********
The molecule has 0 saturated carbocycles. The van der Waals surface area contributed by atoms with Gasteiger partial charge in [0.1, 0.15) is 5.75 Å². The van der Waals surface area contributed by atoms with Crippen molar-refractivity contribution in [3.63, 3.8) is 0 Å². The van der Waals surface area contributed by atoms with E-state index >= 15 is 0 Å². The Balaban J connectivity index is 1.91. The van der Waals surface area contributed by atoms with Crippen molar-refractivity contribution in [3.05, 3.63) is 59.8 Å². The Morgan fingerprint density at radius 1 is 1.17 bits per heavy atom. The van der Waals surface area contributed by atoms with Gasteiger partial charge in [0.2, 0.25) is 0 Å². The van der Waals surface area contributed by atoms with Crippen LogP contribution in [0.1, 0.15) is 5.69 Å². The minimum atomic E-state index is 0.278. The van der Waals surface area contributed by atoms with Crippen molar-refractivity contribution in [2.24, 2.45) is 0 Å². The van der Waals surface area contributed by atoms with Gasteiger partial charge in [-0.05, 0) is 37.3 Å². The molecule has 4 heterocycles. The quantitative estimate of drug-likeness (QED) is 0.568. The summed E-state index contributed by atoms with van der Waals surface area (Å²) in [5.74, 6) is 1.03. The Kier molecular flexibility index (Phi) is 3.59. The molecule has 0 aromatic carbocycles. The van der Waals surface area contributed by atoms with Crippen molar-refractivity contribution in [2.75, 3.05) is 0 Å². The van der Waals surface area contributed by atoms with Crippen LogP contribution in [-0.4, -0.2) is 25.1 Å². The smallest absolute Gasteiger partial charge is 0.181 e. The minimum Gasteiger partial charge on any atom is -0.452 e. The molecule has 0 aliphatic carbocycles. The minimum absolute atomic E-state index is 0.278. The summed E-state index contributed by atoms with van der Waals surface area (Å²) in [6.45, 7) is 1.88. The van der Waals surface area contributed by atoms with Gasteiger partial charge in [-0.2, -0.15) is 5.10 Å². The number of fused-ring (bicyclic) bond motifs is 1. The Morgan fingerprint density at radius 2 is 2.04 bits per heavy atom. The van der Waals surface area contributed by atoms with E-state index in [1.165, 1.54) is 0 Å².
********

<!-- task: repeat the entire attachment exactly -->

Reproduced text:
The molecule has 0 saturated carbocycles. The van der Waals surface area contributed by atoms with Gasteiger partial charge in [0.1, 0.15) is 5.75 Å². The van der Waals surface area contributed by atoms with Crippen molar-refractivity contribution in [3.63, 3.8) is 0 Å². The van der Waals surface area contributed by atoms with E-state index >= 15 is 0 Å². The Balaban J connectivity index is 1.91. The van der Waals surface area contributed by atoms with Crippen molar-refractivity contribution in [3.05, 3.63) is 59.8 Å². The Morgan fingerprint density at radius 1 is 1.17 bits per heavy atom. The van der Waals surface area contributed by atoms with Gasteiger partial charge in [0.2, 0.25) is 0 Å². The van der Waals surface area contributed by atoms with Crippen LogP contribution in [0.1, 0.15) is 5.69 Å². The minimum atomic E-state index is 0.278. The van der Waals surface area contributed by atoms with Crippen molar-refractivity contribution in [2.24, 2.45) is 0 Å². The van der Waals surface area contributed by atoms with Gasteiger partial charge in [-0.05, 0) is 37.3 Å². The molecule has 4 heterocycles. The quantitative estimate of drug-likeness (QED) is 0.568. The summed E-state index contributed by atoms with van der Waals surface area (Å²) in [5.74, 6) is 1.03. The Kier molecular flexibility index (Phi) is 3.59. The molecule has 0 aromatic carbocycles. The van der Waals surface area contributed by atoms with Crippen molar-refractivity contribution in [2.75, 3.05) is 0 Å². The van der Waals surface area contributed by atoms with Crippen LogP contribution in [-0.4, -0.2) is 25.1 Å². The smallest absolute Gasteiger partial charge is 0.181 e. The minimum Gasteiger partial charge on any atom is -0.452 e. The molecule has 0 aliphatic carbocycles. The minimum absolute atomic E-state index is 0.278. The summed E-state index contributed by atoms with van der Waals surface area (Å²) in [6.45, 7) is 1.88. The van der Waals surface area contributed by atoms with Gasteiger partial charge in [-0.2, -0.15) is 5.10 Å². The number of fused-ring (bicyclic) bond motifs is 1. The Morgan fingerprint density at radius 2 is 2.04 bits per heavy atom. The van der Waals surface area contributed by atoms with E-state index in [1.165, 1.54) is 0 Å².